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The One Thing You Can Do Right Now to Be More Successful

December 15, 2015, 4:00 PM UTC
Courtesy of InkHouse

The MPW Insider network is an online community where the most thoughtful and influential people in business contribute answers to timely questions about careers and leadership. Today’s answer to the question: What should every 20-something do to set themselves up for success? is written by Beth Monaghan, principal and co-founder of InkHouse.

It’s a fact of life that people are drawn more to the negative than the positive. Take TV news, for example. The only times we’re compelled to watch is when we’re glued to a tragedy playing out in real time. Workplace performance reviews are no different. When’s the last time you actually sat and basked in the positive aspects of reviews? Instead, I bet you hold your breath while you ride out the compliments and wait for the negative feedback to inevitably come. I always did.

When I give reviews to employees the same thing happens. I’ll be in the middle of a 95% positive performance review and end up spending a disproportionate half of the allotted time discussing how the employee can improve. This is not by my design. It’s just what always happens and it’s not entirely bad. Self-improvement is a worthy goal. After all, accomplishment fuels self worth, but we have to be able to see those achievements to be fueled by them.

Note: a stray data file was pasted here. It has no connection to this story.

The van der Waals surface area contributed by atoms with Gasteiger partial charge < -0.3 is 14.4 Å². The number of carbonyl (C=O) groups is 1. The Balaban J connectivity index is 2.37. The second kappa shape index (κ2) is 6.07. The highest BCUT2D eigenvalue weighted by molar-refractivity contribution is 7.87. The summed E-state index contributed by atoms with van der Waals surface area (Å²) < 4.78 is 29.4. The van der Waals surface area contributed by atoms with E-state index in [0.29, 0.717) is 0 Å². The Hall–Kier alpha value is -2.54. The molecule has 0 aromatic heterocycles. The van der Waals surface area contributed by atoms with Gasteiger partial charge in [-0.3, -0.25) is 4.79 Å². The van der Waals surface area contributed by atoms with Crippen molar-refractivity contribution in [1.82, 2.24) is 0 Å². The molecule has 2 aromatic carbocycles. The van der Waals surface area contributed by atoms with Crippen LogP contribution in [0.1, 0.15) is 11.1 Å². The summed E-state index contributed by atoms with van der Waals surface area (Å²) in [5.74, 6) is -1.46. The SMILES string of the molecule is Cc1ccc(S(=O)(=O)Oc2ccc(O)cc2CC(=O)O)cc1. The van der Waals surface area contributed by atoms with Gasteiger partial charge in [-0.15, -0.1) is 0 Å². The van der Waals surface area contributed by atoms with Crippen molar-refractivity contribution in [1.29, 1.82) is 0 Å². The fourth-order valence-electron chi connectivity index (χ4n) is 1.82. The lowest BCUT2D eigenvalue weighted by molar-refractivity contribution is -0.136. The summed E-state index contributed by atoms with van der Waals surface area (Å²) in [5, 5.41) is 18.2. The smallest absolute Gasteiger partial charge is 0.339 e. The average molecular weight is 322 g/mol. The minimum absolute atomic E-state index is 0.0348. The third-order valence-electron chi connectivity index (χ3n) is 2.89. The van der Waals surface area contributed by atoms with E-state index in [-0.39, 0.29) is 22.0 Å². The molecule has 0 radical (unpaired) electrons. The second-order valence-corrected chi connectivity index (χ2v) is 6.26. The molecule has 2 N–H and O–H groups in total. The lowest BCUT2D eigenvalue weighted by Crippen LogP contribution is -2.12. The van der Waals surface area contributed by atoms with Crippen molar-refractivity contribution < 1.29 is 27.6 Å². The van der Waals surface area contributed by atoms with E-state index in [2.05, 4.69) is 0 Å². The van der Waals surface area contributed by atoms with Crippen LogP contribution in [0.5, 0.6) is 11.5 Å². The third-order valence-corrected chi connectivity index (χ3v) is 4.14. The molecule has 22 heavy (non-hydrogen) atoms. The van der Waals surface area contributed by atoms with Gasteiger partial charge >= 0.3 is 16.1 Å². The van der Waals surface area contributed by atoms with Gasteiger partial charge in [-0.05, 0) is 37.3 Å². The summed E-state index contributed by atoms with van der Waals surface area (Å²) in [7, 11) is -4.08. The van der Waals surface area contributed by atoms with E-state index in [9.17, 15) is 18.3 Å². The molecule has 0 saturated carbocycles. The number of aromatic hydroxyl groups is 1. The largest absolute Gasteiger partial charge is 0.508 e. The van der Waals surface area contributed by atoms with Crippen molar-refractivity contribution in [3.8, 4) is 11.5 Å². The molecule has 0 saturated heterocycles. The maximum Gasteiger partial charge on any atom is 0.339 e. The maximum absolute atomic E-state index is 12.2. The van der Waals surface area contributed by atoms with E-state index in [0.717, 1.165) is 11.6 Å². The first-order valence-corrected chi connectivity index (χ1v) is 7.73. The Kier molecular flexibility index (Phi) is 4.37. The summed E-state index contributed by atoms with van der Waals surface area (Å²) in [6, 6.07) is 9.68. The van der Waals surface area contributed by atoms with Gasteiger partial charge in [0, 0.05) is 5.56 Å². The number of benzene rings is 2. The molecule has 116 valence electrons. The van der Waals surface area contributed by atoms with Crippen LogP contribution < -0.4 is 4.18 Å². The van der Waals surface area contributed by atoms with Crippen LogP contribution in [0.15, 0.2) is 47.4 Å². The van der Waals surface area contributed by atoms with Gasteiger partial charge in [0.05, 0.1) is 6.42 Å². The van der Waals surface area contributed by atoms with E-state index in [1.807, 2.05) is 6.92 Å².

It can be tough to cut through the noise of advice when you enter the workforce, so I understand the compulsion to focus on improvement. And there is no shortage of advice these days. You could drown trying to figure out how to simultaneously work hard, speak up in meetings, bring forward solutions, dress for the job you want, learn how to ask for a raise, etc. Blah blah blah.

See also: The Secret to Finding Success In Your 20s

That’s all good advice. But there is only one thing you need to do to foster future success in the workplace: know your superpowers. If you know your greatest strengths and learn how to wield them well, everything else will work out. When you know what you’re good at, you gain confidence, and confidence is almost everything when it comes to workplace success, aside from a healthy dose of good old-fashioned hard work.

So how do you discover your strengths? That’s where hard work can come in handy. You need to be willing to see yourself clearly, and to understand what works well for you instead of trying to turn yourself into your boss or mentor. Try writing down your top three superpowers. Are you fast on your feet? Or do you come to better resolutions when you have time to evaluate processes? Do you get resolutely passionate about the cold hard facts?

Writing this kind of stuff down sounds weird and it’s slightly mortifying, but when hard times come, it’s too easy to revert to your weaknesses. The balance between knowing your strengths and caving to your weaknesses is a little bit like the writing process. There is a fine line between great writing and over-editing. If you don’t know what’s good, you don’t know what to cut and what to keep. Write down your superpowers and keep them close enough so you can feel their pull even when they’re faint.

Read all answers to the MPW Insider question: What should every 20-something do to set themselves up for success?

The Common Myth Young Professionals Need to Avoid by Ritu Anand, head of talent management at Tata Consultancy Services.

How Millennials Can Succeed at Their First Job by Lynn Perkins, CEO of UrbanSitter.

How to Overcome Challenges of a Career Change by Lisa Lambert, vice president of Intel Capital.

What every 20-something should know about their first job by Cathy Engelbert, CEO of Deloitte.